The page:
Behind the research findings that guide SESA

researchIn 2014, SESA will begin Education, Sustainability and Evaluation training opportunities with Waste and Water industry trainers from May onwards for completion by November this year.

We will be piloting and evaluating our progress and achievements. We’re commencing with a series of Sustainability Webinars.

If you are interested in some professional learning opportunities that will be  ‘just-in-time’ and ‘just-for-me’ learning please register your interest with SESA Project Manager, Larraine J Larri, at sesaproject@gmail.com

In 2013 we conducted research and we:

1. Conducted Interviews with representative Waste and Water industry trainers

We asked:

  • What do you do now in relation to EfS (or EaS)?
  • How would you like to improve what you do in relation to EfS, in particular?
  • How can SESA support you to increase your skills and capability in EfS so that your impact is greater?

2. Distributed an Online Questionnaire to more Waste and Water industry trainers

We:

  • undertook a short questionnaire based on findings from the interviews
  • used a representative sample of each State/Territory Waste and Water industry trainers
  • included the option to follow-up with a supervisor

3. Conducted Interviews supervisors/ employers of Waste and Water trainers

We:

  • used a small representative sample of supervisors of people who completed the online questionnaire
  • captured opinions of what professional development strategies would be most likely to be supported

Key findings of our research

SESA-wordle3

Sustainability education is a significant percentage of Water & Waste industry trainer job roles.

This is an important finding when considering professional development needs. How sustainability is taught (as well as what is taught) has implications for the success of training outcomes.

Water & Waste industry trainers reported facing significant challenges in engaging people within and outside their organisations in sustainability.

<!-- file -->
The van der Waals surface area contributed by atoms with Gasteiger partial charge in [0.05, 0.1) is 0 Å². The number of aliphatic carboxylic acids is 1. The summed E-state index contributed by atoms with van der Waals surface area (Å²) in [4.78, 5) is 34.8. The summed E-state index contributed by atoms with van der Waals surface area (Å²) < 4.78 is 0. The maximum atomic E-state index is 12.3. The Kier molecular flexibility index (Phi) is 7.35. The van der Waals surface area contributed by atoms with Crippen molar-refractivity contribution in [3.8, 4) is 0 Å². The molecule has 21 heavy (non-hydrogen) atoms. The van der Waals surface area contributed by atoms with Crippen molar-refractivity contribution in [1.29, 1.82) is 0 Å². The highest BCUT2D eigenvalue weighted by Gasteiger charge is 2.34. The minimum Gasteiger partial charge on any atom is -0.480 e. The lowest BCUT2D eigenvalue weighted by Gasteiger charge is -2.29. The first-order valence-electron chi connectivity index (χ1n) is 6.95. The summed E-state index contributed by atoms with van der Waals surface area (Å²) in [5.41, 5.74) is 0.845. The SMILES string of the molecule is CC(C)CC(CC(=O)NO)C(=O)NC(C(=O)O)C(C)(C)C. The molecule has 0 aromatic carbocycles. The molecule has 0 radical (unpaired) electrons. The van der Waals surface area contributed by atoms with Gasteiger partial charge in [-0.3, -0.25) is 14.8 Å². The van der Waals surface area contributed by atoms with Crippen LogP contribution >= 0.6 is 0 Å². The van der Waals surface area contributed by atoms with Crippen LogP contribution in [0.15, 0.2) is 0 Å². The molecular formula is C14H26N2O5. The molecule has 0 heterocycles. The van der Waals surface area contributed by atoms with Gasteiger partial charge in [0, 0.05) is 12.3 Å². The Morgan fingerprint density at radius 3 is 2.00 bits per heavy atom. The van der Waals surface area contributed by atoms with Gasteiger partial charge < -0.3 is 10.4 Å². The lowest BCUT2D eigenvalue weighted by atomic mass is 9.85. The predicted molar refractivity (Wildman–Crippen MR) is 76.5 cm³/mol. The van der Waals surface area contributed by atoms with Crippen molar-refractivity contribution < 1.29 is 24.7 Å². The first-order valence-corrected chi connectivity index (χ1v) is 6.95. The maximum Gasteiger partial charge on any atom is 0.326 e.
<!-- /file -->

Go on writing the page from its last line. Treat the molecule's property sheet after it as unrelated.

Professional development in engagement strategies and Building the Business Case for Sustainability would enable trainers to ‘sell’ sustainability to their employer and the audiences they train.

Trainers indicated that integration of Education for Sustainability into their own delivery and organisational structures is integral to maintaining the momentum for sustainability.  

  • Training outcomes have shifted from ‘information’ to ‘transformation’, audience and topic diversity has increased
  • Marketing and engagement methods are critical to successful EfS
  • Trainers’ roles and background skills are extremely diverse, often without EfStraining
  • PD areas of most interest to trainers that relate to sustainability education were
    • Building the business case for sustainability;
    • Sustainability issues and concepts related to their field;
    • Achieving action outcomes and behaviour change (including motivating people; identifying needs and structuring information for audiences; and community/business engagement skills);
    • Course and program evaluation techniques;
    • Critical and systems thinking;
    • Social media use and analysis.

Trainers were also very interested in gaining skills in more generic areas of  technical skills and knowledge about waste/water; and Strategic planning and project management.

  • The educational resources requested by trainers were: Experiential learning activities (60%, 65); Case studies (58%, 63).
  • Making personal connections through the learning process was highly valued.
  • Accreditation for training was important but not essential.
  • Time, cost and gauging the value and relevance of training are the main barriers to uptake of professional development for both trainers and employers.

The research was undertaken in late 2013 by consultants Beth Akister and Laurel Freeland of Alchemy Living & Learning.

Leave a Reply

Your email address will not be published. Required fields are marked *